App for That
App for That
For many Brazilians, learning that the NSA was using its high tech tracking methods to invade their privacy left them rightfully outraged. But when similar spying technology is concocted for home use in an app that can track the whereabouts of a straying mate, who gives a crap about privacy?
Recently, an app called Boyfriend Tracker became a sensation in the South American country with 50,000 downloads in just two months.
XXX in Tech
Developer Matt Henderson was confused. Why was his new English-language app called Rego, which lets users bookmark locations, blowing up in Brazil? There had to be some kind of reasonable explanation as to why 25 percent of downloads were originating from the South American country.
So, he did something he probably should’ve done earlier in the creative process: he searched the term Rego. Turns out the word translates to a slang term for “butt crack” in Portuguese, according to a story he Read More
Here's Apple In Your Eye
Incapable of finding an actual human woman to touch your genitals? Eagerly awaiting the coming of longevity orgasms but have no one to practice with ever since your carpal tunnel diagnosis? Fear not: Brazil’s “first real doll” is here, and for a mere $105,000, you can take her virginity.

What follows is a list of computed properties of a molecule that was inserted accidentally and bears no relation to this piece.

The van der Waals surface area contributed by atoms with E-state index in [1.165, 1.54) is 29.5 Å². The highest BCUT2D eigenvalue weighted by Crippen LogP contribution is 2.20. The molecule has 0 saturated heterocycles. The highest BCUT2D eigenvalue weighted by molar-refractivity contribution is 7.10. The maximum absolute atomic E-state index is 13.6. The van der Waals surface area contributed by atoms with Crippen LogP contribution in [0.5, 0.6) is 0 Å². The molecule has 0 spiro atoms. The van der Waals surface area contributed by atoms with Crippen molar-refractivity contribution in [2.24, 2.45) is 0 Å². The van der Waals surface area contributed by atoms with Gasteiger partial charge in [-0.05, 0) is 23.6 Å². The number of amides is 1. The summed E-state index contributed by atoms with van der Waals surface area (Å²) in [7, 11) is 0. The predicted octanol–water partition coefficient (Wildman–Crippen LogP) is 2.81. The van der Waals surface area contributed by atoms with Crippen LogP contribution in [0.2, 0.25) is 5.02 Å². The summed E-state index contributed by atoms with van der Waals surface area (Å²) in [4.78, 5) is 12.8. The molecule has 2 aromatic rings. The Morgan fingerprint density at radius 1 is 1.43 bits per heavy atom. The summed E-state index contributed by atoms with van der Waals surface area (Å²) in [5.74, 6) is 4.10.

This must be going over well in Cupertino: The BBC reports that the Institute of Industrial Property, Brazil’s IP authority, have ruled that Apple does not have the exclusive rights to use the term “iPhone” in the country. That’s because the Brazilian company Gradiente Eletronica registered the trademark seven years before Apple. This means the company can continue to sell its own version of the iPhone which, irony of ironies, runs on Android.
Well, there’s at least one Google executive that might want to hop on the next plane out of Sao Paolo–and it’s not because someone’s cheesed off at Orkut’s seeming frumpy sister status within the company’s social strategy.
Reuters reports that a regional Brazilian elections court wants the company’s top man in Brazil arrested immediately, as YouTube wouldn’t remove a video deemed defamatory of a local mayoral candidate.
“You can do that?!” — every political candidate in America right now.